Home » Even after the Bank of Japan lifts negative interest rates, $4 trillion of Japanese money goes overseas – MLIV survey – Bloomberg

Even after the Bank of Japan lifts negative interest rates, $4 trillion of Japanese money goes overseas – MLIV survey – Bloomberg

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Even after the Bank of Japan lifts negative interest rates, $4 trillion of Japanese money goes overseas – MLIV survey – Bloomberg

According to the results of the latest Bloomberg Markets Live (MLIV) Pulse survey, even if the Bank of Japan ends its negative interest rate policy at its monetary policy meeting on the 18th-19th, Japanese money is likely to remain overseas.

Of the 273 respondents, only about 40% said that the Bank of Japan’s first interest rate hike since 2007 would cause Japanese investors to sell overseas assets and repatriate the funds. This is good news for the US stock and bond markets.

Japan’s $4 Trillion to Stay Offshore for Now

Will the BOJ hike trigger a flood of Japanese selling of overseas assets?

If the Bank of Japan’s interest rate hikes are limited, the interest rate differential with other major countries will remain too large and Japanese investors may not be able to repatriate their funds. Japanese investors hold a massive $4.43 trillion (about 660 trillion yen) in foreign securities, allaying concerns that the Bank of Japan’s historic policy shift will have a serious global impact.

Hideo Shimomura, senior portfolio manager at Five Star Investment Trusts, said, “The movement of individual investors’ funds overseas through foreign bonds and stock investment trusts is large in terms of amounts, and this trend will change with the lifting of negative interest rates.” I can’t think of that,” he said.

Over the past decade or so, Japanese investment money has headed to the United States and the Cayman Islands in search of higher returns.

US and Cayman Islands Are Biggest Recipients of Japan Money

Cumulative net purchases since April 2013 (trillions of yen)

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Sources: Bloomberg, Japan’s balance-of-payments data

Japanese investors, who bought 18.9 trillion yen worth of foreign bonds in 2023, invested 3.5 trillion yen in foreign bonds in January and February of this year, even as expectations for a change in the Bank of Japan’s policy increased. Purchases of foreign stocks by individual investors have also increased in recent months.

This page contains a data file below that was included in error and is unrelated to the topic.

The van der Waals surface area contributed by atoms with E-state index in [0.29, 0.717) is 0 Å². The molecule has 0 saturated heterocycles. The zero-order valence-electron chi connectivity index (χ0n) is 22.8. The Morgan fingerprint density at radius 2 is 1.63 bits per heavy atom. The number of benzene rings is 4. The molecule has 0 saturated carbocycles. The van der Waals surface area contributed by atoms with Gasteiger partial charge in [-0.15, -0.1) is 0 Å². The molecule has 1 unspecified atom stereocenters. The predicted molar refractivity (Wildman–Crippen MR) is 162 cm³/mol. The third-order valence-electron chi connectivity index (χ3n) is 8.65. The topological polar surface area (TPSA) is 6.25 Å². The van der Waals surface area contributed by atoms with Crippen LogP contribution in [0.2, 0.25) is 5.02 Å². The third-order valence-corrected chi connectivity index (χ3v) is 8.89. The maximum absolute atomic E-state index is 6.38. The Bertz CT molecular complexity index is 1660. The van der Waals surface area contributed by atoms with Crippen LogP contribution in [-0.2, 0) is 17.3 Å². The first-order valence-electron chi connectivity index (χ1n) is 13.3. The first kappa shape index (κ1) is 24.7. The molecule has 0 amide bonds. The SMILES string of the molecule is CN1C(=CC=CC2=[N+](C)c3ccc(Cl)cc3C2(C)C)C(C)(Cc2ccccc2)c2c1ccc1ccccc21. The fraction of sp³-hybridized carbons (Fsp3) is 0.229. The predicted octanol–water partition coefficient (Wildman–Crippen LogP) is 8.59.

The Bank of Japan will discuss the pros and cons of lifting the world‘s last negative interest rate policy at its monetary policy meeting to be held over the next two days, ending on the 19th. As of the 15th, the Overnight Index Swap (OIS), which reflects the market’s outlook on monetary policy, had factored in a 67% probability that negative interest rates would be lifted in March.

In the MLIV Pulse survey, 73% of respondents expected the Bank of Japan to raise short-term policy interest rates from the current -0.1% to 0.01-0.5% by the end of the year. Even if the Bank of Japan were to raise the interest rate to 0.5% by the end of 2024, it would be about 400 basis points (bp, 1bp = 0.01%) lower than the equivalent short-term interest rate in the United States, which would be disadvantageous for the yen, as shown by OIS. become.

The yen has depreciated by about 10% against the dollar over the past year, the most among 16 major currencies tracked by Bloomberg, as central banks outside Japan have aggressively tightened monetary policy to curb inflation. recorded a decline in price. Bank of Japan officials are waiting for signs that inflation will settle above 2%, supported by rising wages.

In the MLIV Pulse survey, 69% of respondents said there is a possibility that the yen will end the year between 120 and 140 yen to the dollar. Currency strategists expect the yen to appreciate by only a few percentage points.

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“Even if the yen rises on news of tightening with mild signals, it is likely to reverse quickly,” said Alan Raskin, chief international strategist at Deutsche Bank.

If the yen’s upside is limited, it will have a positive effect on Japanese stocks.

The Nikkei stock average has hit a record high this year due to the weak yen, accommodative monetary policy, and the Tokyo Stock Exchange’s push to improve corporate governance. Over the past year, Japanese stocks have returned 45%, including dividend reinvestment, exceeding the S&P 500 index (34%) and the MSCI World Index (30%).

US Stocks Will Outperform Japan’s, Respondents Say

We asked: Which of these will perform best this year?

The fact that most of the funds for famous US investor Warren Buffett’s purchases of Japanese trading company stocks were raised through low-yielding yen bonds shows how investors have benefited from the Bank of Japan’s easing policy.

Participants in our survey were relatively optimistic about Japanese stocks, with 45% saying they remain structurally undervalued.

Reiko Sera, market strategist at Sumitomo Mitsui Trust Bank, predicts that the Japanese stock market may see some upside, but that it will not enter a downtrend. If the dollar-yen exchange rate were to fall to around 120 yen to the dollar, it would have an impact on stock prices, but he said this was unlikely.

The MLIV Pulse survey was conducted by Bloomberg’s Markets Live team, which runs the MLIV blog, among Bloomberg readers on devices and online from March 11th to March 15th.

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Original title: Japan’s $4 Trillion to Stay Offshore After BOJ Hike: MLIV Pulse (excerpt)

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